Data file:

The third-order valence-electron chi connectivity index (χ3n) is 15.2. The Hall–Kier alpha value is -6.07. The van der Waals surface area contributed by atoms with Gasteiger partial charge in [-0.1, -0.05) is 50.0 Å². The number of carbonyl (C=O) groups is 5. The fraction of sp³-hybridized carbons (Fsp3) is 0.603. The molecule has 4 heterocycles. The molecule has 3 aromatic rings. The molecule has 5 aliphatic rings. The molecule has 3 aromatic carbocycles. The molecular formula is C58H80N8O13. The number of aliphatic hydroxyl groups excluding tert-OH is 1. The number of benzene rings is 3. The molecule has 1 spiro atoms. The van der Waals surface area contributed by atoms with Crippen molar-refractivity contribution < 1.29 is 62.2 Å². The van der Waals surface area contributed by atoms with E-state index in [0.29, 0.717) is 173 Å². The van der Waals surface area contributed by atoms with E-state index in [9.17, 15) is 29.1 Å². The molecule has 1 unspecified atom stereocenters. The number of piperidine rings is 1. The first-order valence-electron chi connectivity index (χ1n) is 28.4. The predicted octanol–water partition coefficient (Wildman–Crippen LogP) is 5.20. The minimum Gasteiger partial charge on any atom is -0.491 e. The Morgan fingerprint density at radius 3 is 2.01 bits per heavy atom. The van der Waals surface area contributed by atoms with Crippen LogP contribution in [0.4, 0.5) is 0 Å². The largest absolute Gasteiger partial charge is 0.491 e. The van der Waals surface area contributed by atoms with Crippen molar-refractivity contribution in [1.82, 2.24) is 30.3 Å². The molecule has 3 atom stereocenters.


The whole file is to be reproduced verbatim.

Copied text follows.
The third-order valence-electron chi connectivity index (χ3n) is 15.2. The Hall–Kier alpha value is -6.07. The van der Waals surface area contributed by atoms with Gasteiger partial charge in [-0.1, -0.05) is 50.0 Å². The number of carbonyl (C=O) groups is 5. The fraction of sp³-hybridized carbons (Fsp3) is 0.603. The molecule has 4 heterocycles. The molecule has 3 aromatic rings. The molecule has 5 aliphatic rings. The molecule has 3 aromatic carbocycles. The molecular formula is C58H80N8O13. The number of aliphatic hydroxyl groups excluding tert-OH is 1. The number of benzene rings is 3. The molecule has 1 spiro atoms. The van der Waals surface area contributed by atoms with Crippen molar-refractivity contribution < 1.29 is 62.2 Å². The van der Waals surface area contributed by atoms with E-state index in [0.29, 0.717) is 173 Å². The van der Waals surface area contributed by atoms with E-state index in [9.17, 15) is 29.1 Å². The molecule has 1 unspecified atom stereocenters. The number of piperidine rings is 1. The first-order valence-electron chi connectivity index (χ1n) is 28.4. The predicted octanol–water partition coefficient (Wildman–Crippen LogP) is 5.20. The minimum Gasteiger partial charge on any atom is -0.491 e. The Morgan fingerprint density at radius 3 is 2.01 bits per heavy atom. The van der Waals surface area contributed by atoms with Crippen LogP contribution in [0.4, 0.5) is 0 Å². The largest absolute Gasteiger partial charge is 0.491 e. The van der Waals surface area contributed by atoms with Crippen molar-refractivity contribution in [1.82, 2.24) is 30.3 Å². The molecule has 3 atom stereocenters.